A deadly, devastating apartment fire

·6 min read

At least 13 people were killed, including seven kids, after a fire ripped through a Philadelphia apartment building. And those fabric masks aren't cutting it with omicron.

Laura here. Nothing messes up your Friday like realizing it's only Wednesday. 😜 To make it better, here's the news you need to know.

But first, good job, Tinsley! 🐾 In a move straight out of "Lassie," Tinsley the dogled police to her injured owner, saving his life.

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'Tremendous loss of life'

A community is mourning after at least 13 people, including seven children, were killed in an apartment building fire Wednesday morning in what city officials called a "tremendous loss of life." Eight people were able to get out of the building, and two people were transported to a hospital, Philadelphia First Deputy Fire Commissioner Craig Murphy said. The building, a house that had been converted into two apartments, was a Philadelphia Housing Authority property, and the cause of the fire remains under investigation, Murphy said. Smoke detectors in the building had 10-year lithium batteries in them, but "none of them operated," he said. At least 18 people lived in the upper apartment, which included the third floor and part of the second, and eight people were in the lower unit, which included the first floor and the other part of the second, Murphy said. The deputy fire commissioner said he could not say whether that was more than what would be allowed, but he called it a "tremendous amount of people to be living in a duplex."

A row house fire killed several people Jan. 5 in the Fairmount neighborhood of Philadelphia.
A row house fire killed several people Jan. 5 in the Fairmount neighborhood of Philadelphia.

Trouble in Chicago

Teachers in the nation’s third-largest school district voted to switch to remote learning, prompting Chicago Public Schools to cancel Wednesday classes for its 330,000 students. The Chicago Teachers Union voted to pause in-person learning and work remotely until Jan. 18, or until COVID-19 cases fall below a particular threshold. The union, which has roughly 25,000 members, demands the district require negative coronavirus tests from students and staff before returning to school. “This decision was made with a heavy heart and a singular focus on student and community safety,” the union said in a statement. Mayor Lori Lightfoot said a shift back to virtual learning would disproportionately affect children of color and teachers who did not show up would not be paid. “What we should not be doing is allowing CTU leadership to shut down an entire school system,” Lightfoot said.

The Chicago Teachers Union voted to switch classes to remote learning during the COVID-19 surge, and city leaders canceled classes.
The Chicago Teachers Union voted to switch classes to remote learning during the COVID-19 surge, and city leaders canceled classes.

What everyone's talking about

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Ditch the cute masks. Sorry.

As common as cloth face masks have become, health experts say they do little to prevent tiny virus particles from getting into your nose or mouth and aren't effective against the omicron COVID-19 variant. Omicron spreads more quickly and efficiently than other variants – even through thick fabric face masks. The experts urge the public to opt for three-ply surgical masks, KN95 or N95 masks, which offer more protection against the highly contagious variant. Several countries, such as Germany and Austria, have surgical mask requirements in public. "Cloth masks are not going to cut it with omicron," Linsey Marr, a researcher at Virginia Tech, told NPR.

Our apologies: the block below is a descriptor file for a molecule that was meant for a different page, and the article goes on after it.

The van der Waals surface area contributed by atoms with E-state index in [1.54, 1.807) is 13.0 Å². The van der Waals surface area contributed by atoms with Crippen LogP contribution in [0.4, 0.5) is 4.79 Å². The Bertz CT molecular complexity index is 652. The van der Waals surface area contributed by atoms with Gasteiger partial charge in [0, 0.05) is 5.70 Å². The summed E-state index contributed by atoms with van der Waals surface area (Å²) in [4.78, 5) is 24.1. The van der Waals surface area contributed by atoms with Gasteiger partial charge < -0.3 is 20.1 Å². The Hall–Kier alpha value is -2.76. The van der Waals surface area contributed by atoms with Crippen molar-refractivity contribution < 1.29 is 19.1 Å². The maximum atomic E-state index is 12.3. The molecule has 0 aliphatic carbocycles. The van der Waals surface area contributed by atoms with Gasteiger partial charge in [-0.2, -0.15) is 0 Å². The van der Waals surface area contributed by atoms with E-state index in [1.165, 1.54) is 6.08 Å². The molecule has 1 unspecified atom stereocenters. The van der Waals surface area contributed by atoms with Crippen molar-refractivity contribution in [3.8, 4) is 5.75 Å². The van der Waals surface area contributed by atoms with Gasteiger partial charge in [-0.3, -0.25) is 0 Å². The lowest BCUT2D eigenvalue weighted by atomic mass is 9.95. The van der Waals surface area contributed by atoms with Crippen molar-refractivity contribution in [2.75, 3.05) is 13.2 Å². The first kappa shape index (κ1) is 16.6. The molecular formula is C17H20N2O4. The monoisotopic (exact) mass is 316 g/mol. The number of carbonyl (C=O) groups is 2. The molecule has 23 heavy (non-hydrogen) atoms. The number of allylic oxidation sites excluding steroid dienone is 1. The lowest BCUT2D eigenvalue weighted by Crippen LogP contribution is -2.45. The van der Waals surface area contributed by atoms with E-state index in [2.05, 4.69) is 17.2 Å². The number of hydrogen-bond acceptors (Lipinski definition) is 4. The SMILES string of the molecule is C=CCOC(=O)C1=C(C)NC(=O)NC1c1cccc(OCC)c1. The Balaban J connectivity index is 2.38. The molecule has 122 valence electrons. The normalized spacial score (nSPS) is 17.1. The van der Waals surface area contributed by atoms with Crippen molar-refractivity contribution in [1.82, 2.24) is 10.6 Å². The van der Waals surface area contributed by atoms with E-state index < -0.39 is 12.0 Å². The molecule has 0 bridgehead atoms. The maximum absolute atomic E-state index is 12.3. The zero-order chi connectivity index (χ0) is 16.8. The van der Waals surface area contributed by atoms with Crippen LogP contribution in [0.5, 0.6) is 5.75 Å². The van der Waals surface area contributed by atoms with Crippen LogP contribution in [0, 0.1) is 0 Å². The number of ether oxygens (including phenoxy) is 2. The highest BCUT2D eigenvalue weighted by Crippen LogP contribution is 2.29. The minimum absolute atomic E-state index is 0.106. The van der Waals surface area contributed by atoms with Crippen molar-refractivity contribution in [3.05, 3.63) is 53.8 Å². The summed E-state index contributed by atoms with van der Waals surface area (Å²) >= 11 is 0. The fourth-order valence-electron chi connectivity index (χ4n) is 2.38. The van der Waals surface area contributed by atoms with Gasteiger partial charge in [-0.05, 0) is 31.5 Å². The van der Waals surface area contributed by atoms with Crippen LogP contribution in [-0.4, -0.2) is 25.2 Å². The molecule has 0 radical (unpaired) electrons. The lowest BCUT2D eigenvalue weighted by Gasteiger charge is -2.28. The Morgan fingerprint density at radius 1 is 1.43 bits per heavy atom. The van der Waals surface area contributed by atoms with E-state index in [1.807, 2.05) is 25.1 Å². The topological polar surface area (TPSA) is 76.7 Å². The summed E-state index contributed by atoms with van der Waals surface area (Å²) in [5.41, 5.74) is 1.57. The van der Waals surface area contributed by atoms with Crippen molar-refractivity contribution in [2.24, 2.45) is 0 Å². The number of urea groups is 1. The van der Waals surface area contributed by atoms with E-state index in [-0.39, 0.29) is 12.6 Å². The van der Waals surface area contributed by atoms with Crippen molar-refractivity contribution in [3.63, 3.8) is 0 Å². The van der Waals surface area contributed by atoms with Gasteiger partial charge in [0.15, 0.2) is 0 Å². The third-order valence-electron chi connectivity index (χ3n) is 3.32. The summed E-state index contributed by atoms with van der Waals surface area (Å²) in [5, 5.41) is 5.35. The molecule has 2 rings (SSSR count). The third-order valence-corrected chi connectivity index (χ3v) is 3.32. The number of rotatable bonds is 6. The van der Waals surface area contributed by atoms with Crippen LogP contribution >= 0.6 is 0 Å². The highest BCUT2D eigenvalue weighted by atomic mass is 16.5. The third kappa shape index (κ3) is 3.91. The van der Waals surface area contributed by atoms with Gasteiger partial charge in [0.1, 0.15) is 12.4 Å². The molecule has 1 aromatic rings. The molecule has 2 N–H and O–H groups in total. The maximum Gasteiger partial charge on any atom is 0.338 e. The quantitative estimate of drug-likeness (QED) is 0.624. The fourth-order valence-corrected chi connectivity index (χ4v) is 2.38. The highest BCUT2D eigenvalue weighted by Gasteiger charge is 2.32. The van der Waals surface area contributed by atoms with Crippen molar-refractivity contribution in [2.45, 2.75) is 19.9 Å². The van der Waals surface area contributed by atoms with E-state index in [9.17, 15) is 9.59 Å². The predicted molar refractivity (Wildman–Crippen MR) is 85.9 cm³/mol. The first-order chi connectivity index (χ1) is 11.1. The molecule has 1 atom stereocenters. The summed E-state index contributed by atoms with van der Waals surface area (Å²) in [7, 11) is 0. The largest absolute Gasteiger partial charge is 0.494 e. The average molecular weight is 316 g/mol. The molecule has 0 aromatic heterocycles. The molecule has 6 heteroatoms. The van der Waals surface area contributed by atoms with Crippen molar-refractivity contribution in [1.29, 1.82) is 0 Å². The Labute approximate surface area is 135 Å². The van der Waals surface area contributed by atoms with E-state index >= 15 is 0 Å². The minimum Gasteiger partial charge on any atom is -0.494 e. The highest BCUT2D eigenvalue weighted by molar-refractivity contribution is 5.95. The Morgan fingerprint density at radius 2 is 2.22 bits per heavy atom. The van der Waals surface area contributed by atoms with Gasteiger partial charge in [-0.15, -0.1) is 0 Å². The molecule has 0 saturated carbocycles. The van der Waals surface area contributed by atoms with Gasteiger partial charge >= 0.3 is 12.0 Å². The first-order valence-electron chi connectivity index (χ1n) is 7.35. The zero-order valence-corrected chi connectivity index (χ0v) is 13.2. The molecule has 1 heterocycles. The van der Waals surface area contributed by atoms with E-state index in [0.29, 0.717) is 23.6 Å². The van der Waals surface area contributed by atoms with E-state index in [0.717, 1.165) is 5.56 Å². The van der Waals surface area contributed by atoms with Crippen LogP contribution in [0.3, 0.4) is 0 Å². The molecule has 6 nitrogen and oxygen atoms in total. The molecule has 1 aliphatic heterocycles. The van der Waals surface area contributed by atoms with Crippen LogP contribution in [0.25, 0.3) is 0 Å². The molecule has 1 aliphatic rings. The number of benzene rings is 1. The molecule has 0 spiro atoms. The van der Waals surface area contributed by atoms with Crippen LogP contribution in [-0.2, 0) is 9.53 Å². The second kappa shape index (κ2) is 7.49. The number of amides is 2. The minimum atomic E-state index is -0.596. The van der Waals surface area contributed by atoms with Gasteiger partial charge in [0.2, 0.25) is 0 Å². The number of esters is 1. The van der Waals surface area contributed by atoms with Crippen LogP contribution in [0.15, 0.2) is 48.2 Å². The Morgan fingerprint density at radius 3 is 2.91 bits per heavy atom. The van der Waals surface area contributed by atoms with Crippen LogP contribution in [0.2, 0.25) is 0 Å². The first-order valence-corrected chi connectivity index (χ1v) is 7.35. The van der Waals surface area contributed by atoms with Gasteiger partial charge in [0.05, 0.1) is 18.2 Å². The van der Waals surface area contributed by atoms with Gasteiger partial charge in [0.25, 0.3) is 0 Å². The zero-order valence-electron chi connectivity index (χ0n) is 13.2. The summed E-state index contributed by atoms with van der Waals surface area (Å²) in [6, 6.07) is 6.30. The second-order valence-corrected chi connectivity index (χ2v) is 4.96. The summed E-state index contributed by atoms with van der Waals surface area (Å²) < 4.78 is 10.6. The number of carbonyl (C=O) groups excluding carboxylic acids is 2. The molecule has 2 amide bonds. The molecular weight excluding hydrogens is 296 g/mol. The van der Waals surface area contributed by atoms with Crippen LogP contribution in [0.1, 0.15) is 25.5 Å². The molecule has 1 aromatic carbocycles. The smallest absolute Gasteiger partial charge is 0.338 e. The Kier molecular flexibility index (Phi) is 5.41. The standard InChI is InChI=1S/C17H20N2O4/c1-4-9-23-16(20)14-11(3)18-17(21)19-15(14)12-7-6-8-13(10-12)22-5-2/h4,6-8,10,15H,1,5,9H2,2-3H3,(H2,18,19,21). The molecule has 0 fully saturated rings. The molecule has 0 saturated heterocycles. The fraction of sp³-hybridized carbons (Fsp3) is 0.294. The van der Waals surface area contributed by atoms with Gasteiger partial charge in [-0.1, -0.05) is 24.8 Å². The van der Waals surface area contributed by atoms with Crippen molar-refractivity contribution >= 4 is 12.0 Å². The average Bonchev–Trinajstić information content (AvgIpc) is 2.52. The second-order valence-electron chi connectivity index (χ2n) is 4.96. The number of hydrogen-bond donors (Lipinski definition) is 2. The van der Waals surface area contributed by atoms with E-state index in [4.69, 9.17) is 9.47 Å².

Cloth masks are no longer recommended for indoor activities.
Cloth masks are no longer recommended for indoor activities.

HBCUs receive bomb threats

Investigations are underway after at least nine historically Black colleges and universities received bomb threats Tuesday that were unfounded but had students, faculty and staff evacuate campuses. Spelman College, Howard University, the University of Arkansas at Pine Bluff, Norfolk State University, Texas Southern University, Prairie View A&M University, Florida Memorial University, North Carolina Central University and Xavier University of Louisiana received threats that have been cleared. It is not known whether the bomb threats are connected or racially motivated.

Howard University in Washington was among the colleges that received threats.
Howard University in Washington was among the colleges that received threats.

Real quick

Another storm looms

Freezing rain turned roads into dangerous skating rinks in the Northeast on Wednesday morning as the East braced for another snowstorm forecast for Thursday and into Friday. Plunging temperatures, combined with light rain and drizzle, produced freezing rain that coated roadways and led to scores of traffic accidents across portions of Pennsylvania, New Jersey, New York and southern New England. The chaos on the roads was a prelude to another snowstorm that was forecast to affect much of the region, forecasters warned. "Get ready! We have another storm on the way Thursday night into Friday," AccuWeather meteorologist Bernie Rayno said. Head over here for the full weather forecast and latest updates.

Wind-driven snow blowing east to west rolls over Dee-Mac Road between Washington and Eureka, Ill., on Wednesday, Jan. 5, 2022.
Wind-driven snow blowing east to west rolls over Dee-Mac Road between Washington and Eureka, Ill., on Wednesday, Jan. 5, 2022.

A break from the news

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This article originally appeared on USA TODAY: Philadelphia apartment fire, Chicago schools, bomb threats at HBCUs, winter storm trouble. It's Wednesday's news.

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